Tuesday, February 5, 2019

Happy Lunar New Year! Celebrate with These Four Picture Books

Today is the first day of the Lunar New Year and it's the Year of the Pig, the twelfth animal of the 12-year cycle. People born in the Year of the Pig are said to be strong, noble, loyal friends, but be careful, they can also be a little reckless at times. We have been reading some books about the Lunar New Year and would like to share some with you today.

D is for Dragon Dance by Ying Chang Compestine,
illustrated by Yongsheng Xuan
Holiday House, 2006, 32 pages
Younger readers can learn all about the Chinese New Year celebration while learning their ABCs with this beautifully illustrated alphabet book. Each letter of the alphabet is on a two page spread and includes one or two aspects of Chinese New Year beliefs or customs: "K is for Kites, L is for Lantern/Chinese people believe that flying kites and lantern light scare away evil spirits, R is for Red Envelopes/Children receive red envelopes that contain good luck money, S is for Steamed Dumplings/Eat these special treats to begin the New Year." The vibrant watercolor, acrylic, and latex illustrations richly depict icons of Chinese New Year celebrations, over a background of Chinese calligraphic characters. Back matter includes a recipe for New Year's Dumplings, a Chinese Zodiac chart, and Tips to Ensure Good Fortune in the New Year. 
FYI: I haven't seen this yet, but D is for Dragon has been reissued in 2018 by Holiday House in a bilingual edition written in English and Chinese characters, with the pinyon, a Romanization of Chinese characters based on pronunciation.  

Ruby's Chinese New Year by Vickie Lee, 
illustrated by Joey Chou
Henry Hold BFYR, 2017, 40 pages
When her grandmother gets sick and can't make it to Ruby's house to celebrate Chinese New Year, Ruby decides to bring the celebration to her. After carefully drawing a picture of her family sitting at the table eating traditional New Year's food, Ruby tucks it into a red envelope and sets off to visit her grandmother. Along the way, Ruby runs into all the animals in the Chinese zodiac who accompany her to grandmother's house. This is an appealing introduction to the Chinese Zodiac and highlights the importance of sharing the New Year with family. Back matter includes the legend of the zodiac and what each animal represents. There are also instructions for three craft activities - a lantern, a fan, and a good luck banner. The colorful, humorous illustrations are digitally painted.

The Runaway Wok by Ying Chang Compestine,
illustrated by Sebastia Serra
Dutton BFYR, 2011, 32 pages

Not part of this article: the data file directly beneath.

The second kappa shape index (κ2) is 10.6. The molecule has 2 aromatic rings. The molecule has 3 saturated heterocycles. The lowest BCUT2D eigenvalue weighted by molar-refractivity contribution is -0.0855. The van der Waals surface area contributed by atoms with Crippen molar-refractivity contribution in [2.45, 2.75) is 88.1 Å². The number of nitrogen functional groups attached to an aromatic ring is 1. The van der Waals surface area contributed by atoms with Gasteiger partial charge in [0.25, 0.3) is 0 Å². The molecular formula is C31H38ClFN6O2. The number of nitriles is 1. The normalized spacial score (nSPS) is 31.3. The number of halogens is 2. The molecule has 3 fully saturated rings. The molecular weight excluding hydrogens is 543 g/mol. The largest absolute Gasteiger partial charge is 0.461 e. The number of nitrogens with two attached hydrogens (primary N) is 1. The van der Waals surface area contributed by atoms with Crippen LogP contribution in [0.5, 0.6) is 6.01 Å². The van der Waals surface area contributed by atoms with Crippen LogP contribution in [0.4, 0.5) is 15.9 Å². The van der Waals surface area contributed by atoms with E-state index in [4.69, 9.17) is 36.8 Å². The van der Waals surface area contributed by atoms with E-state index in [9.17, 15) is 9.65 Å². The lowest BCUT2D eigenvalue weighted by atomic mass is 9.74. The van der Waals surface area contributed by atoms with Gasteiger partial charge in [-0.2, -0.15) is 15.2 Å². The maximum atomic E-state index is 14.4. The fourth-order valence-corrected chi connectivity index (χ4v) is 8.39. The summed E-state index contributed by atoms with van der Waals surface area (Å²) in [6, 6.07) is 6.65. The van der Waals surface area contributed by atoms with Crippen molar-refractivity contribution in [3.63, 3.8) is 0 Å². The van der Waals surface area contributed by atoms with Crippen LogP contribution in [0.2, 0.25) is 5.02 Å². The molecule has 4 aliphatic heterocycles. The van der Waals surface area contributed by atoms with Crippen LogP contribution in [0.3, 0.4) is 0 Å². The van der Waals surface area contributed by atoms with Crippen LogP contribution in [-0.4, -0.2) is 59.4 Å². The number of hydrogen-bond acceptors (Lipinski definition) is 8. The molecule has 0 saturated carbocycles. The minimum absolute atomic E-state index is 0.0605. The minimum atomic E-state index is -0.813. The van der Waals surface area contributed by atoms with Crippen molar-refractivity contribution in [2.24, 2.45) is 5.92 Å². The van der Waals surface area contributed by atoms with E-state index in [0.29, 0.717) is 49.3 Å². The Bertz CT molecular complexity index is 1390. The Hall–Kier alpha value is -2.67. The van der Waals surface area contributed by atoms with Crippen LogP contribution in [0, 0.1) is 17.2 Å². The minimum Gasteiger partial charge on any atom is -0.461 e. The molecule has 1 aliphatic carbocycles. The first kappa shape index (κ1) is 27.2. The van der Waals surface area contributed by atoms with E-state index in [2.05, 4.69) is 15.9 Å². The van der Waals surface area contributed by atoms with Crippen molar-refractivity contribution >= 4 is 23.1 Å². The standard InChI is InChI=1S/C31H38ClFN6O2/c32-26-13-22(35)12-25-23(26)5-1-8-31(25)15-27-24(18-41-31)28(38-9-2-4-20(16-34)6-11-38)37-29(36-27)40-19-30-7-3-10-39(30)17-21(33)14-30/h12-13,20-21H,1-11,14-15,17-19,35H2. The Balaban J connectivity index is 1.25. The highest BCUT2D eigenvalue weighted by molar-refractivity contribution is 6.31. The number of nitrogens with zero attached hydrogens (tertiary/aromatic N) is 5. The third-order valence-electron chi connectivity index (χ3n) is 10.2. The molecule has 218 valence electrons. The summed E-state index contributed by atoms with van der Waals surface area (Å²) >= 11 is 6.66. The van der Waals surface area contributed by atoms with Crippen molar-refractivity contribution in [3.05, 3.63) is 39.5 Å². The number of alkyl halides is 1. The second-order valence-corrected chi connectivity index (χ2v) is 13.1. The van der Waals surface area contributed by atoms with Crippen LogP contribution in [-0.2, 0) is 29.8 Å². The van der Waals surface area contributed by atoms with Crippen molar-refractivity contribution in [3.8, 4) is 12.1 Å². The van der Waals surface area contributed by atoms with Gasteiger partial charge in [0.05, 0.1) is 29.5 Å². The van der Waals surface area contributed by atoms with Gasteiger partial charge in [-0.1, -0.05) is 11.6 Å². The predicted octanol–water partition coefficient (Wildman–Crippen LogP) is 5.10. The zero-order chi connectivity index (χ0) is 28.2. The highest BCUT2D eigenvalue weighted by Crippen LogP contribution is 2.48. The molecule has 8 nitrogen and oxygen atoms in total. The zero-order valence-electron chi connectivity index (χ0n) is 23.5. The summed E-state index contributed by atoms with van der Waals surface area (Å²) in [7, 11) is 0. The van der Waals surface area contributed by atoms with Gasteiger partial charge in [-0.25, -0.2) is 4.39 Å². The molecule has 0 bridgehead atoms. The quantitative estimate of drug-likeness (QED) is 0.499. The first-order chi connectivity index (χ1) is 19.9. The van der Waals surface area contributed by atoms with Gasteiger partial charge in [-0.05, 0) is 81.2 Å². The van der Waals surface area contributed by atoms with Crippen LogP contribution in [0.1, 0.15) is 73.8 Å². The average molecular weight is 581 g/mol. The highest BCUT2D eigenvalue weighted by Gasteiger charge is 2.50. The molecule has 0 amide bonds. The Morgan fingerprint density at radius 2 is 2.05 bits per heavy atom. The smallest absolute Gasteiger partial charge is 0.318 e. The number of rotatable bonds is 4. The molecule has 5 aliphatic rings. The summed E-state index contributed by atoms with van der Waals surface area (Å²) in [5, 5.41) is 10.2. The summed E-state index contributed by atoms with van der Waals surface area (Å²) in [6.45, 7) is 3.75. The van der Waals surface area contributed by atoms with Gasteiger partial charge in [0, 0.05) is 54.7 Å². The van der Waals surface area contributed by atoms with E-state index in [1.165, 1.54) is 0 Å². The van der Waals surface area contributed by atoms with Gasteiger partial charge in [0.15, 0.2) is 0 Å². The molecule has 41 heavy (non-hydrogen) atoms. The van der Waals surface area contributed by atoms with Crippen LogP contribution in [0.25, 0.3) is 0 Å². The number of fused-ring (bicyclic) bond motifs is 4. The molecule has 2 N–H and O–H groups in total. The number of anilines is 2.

This starts off like a bit of a Jack and the Beanstalk story, except there's not giant, just a rusty wok with no handles. It's almost New Year and Ming is given some eggs to trade for a bag of rice for his family's celebration. Even though Ming's father works, the family is poor because Mr. Li, the richest man in Beijing, doesn't pay his workers enough. On his way to the market, Ming meets a man who sells him a rusty wok after Ming hears it singing "Boy, Boy, trade for me/I am more than what you see." His parents are understandably upset when they see what Ming has done, but when the wok begins to sing again, then runs away, they are more than pleasantly surprised when it returns. Young readers will be pleased and surprised as well, when they see what this wok does. We read this every year now, and love the story as much as Sebastia Serra's colorful, lively illustrations.

A Gift written and illustrated by Yong Chen
2009, Boyds Mills Press, 32 pages
As we've already seen, the Lunar New Year is family time, a time when everyone gets together to celebrate. But sometimes families are separated by long distances and can't be reunited with their relatives. As Amy and her mother get ready for Chinese New Year, her mother is homesick because her brothers Zhong, a farmer, and Ming, a fisherman, and her sister Mei, a nurse, are all still living in China. But when a letter arrives from her siblings, Amy's mother's spirits are lifted, and inside the letter is a beautiful gift from her brothers and sister for Amy. As Amy's mother reads the letter, she and Amy are transported to China because of the vivid descriptions of how the gift was made. While the text is spare and the story quite gentle, Yong Chen's detailed watercolor illustrations do much to complete the text's narration. This is a story that really hit home for us, as I watch my Kiddo's husband struggle with homesickness every Chinese New Year because he lives her and his parents and friends are still in China.

Good Luck, Good Health, Good Cheer and Pass a Happy New Year

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